I am contacting you as the corresponding author for the paper: "GRAM: A generalized model to predict the molecular effect of a non-coding variant in a cell-type specific manner." PLoS genetics 15.8 (2019): e1007860.
I would like to express my thanks to you and your group for developing & publishing GRAM. I have recently tested it out and the results have been most interesting.
I have begun to work with eQTL analysis only recently and as a result, I was wondering what you would recommend as a multiple testing correction method for GRAM score based eQTL analysis?
From the literature I have seen that standard multiple testing correction methods such as Bonferroni & Benjamini-Hochberg have be considered too conservative for regular eQTL analysis as they do not take linkage disequilibrium into account, and several permutation testing based approaches have been published specifically for eQTL as a result (e.g. eigenMT). However, as you have demonstrated GRAM score based eQTL to be able to differentiate the regulatory effects of variants in linkage disequilibrium, I am unsure whether such methods would be appropriate here.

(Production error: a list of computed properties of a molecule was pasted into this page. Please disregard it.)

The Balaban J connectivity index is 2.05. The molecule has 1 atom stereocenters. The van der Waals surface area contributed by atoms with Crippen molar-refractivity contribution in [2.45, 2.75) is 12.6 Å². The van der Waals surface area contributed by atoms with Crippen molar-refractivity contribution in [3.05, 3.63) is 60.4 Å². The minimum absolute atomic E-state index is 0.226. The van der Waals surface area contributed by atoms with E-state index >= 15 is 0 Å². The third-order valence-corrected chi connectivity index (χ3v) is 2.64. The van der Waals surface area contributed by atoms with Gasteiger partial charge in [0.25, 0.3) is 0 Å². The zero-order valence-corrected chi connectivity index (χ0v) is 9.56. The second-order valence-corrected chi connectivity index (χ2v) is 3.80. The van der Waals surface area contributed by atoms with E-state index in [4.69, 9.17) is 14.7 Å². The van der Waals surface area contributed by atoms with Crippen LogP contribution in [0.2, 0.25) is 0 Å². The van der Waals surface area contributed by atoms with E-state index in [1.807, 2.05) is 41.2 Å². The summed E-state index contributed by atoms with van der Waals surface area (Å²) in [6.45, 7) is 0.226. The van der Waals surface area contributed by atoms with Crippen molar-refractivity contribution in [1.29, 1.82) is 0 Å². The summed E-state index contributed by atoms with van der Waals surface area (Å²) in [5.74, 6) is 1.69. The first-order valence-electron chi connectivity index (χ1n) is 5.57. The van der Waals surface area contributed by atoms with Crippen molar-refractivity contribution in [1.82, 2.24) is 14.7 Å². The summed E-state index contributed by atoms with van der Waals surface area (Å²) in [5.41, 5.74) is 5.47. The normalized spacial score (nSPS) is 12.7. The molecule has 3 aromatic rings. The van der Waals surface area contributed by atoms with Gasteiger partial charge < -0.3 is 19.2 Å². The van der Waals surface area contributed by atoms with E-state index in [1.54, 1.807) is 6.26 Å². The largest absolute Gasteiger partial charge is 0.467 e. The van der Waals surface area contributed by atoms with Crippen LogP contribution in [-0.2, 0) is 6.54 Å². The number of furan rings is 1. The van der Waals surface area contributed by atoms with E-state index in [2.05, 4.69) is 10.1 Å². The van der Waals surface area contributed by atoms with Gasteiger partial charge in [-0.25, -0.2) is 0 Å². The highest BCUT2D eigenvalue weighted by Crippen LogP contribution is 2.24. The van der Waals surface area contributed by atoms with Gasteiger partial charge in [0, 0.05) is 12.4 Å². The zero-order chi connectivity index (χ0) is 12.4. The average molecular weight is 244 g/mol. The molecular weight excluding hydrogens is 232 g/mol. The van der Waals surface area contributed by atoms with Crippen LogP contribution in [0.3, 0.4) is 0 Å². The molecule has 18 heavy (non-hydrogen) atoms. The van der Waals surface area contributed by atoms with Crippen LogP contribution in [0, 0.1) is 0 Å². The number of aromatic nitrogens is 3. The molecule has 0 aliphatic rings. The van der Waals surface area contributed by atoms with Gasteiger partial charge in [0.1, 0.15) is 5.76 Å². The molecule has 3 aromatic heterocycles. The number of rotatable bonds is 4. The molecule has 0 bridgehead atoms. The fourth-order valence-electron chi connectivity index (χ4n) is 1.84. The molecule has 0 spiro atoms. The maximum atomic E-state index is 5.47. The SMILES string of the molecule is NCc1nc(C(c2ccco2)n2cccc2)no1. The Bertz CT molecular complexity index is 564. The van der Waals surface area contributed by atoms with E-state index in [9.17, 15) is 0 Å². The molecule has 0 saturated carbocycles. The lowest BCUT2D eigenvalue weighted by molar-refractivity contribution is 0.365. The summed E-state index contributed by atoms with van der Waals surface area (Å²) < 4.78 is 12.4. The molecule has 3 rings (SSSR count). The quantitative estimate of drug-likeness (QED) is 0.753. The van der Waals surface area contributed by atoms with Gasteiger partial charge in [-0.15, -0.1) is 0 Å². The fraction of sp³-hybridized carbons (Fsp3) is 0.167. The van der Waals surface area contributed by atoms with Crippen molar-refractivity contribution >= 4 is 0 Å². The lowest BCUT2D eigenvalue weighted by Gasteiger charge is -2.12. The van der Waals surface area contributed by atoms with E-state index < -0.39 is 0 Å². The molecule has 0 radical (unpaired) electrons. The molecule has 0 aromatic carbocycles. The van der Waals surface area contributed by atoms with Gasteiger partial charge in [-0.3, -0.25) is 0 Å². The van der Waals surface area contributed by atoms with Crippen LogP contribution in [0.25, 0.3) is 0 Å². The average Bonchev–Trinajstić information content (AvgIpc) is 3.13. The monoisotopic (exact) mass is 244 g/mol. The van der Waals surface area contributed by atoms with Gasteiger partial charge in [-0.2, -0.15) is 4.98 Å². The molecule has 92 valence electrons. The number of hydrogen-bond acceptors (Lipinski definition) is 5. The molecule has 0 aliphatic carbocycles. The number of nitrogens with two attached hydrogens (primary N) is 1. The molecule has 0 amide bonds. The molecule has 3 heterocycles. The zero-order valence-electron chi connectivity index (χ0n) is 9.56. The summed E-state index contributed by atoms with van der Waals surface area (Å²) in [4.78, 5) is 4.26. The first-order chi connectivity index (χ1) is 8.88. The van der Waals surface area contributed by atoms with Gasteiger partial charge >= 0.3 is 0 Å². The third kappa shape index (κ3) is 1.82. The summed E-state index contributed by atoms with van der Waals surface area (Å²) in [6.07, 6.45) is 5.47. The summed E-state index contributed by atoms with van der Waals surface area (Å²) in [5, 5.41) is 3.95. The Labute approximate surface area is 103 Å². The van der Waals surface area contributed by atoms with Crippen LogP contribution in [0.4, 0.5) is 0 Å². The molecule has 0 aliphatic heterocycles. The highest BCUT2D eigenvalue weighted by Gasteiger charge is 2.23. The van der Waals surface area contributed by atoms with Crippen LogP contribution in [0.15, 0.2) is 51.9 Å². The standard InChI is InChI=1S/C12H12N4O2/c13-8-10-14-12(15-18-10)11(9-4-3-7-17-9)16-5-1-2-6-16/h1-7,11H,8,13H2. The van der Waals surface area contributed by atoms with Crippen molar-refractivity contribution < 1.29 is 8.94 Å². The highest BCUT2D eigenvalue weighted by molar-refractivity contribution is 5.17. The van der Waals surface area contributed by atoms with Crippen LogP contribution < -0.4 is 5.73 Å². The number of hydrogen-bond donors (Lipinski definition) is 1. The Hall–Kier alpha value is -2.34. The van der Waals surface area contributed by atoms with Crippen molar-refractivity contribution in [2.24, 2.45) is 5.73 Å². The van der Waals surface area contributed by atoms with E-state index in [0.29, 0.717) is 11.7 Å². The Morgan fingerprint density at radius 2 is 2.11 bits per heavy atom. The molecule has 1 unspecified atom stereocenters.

One of the application scenarios of using GRAM is fine-mapping, which suppose that you have a list of eQTL and its LD associated mutations. If you don’t have eQTL and want to try it on eQTL identification, maybe one way is you compare the gram score with a normally distributed background (use tens of thousands of background/random selected mutations) and infer a p-value of the GRAM score of a variant relative to the background, then use BH or FDR method to do the multi-testing correction.
Frankly speaking, this is a very great point to extend our GRAM. We may also consider testing this recently. The most computation-intensive part of this to calculate deepbind score for background variants, which will take a long time if we want to test millions of background variants. If you have any feedback, further questions or preliminary findings regarding this, please feel free to let us know.
As our University currently doesn’t have access to Cell, I would appreciate if you can send me the pdf file of your recent article in Cell (Kumar et al., issue 5, March 2020).
sure – http://papers.gersteinlab.org/papers/paperE/
Recently, I read a paper which was published in Cell, titled "Passenger Mutations in More Than 2,500 Cancer Genomes: Overall Molecular Functional Impact and Consequences". Cause of my research topic was similar with this paper, just one of question about Figure 2B. In this heatmap, I saw totally 80 motifs on the bottom, but only 70 rows up to them, I was a little bit confused how did you know the ETS motif matched to the marked row?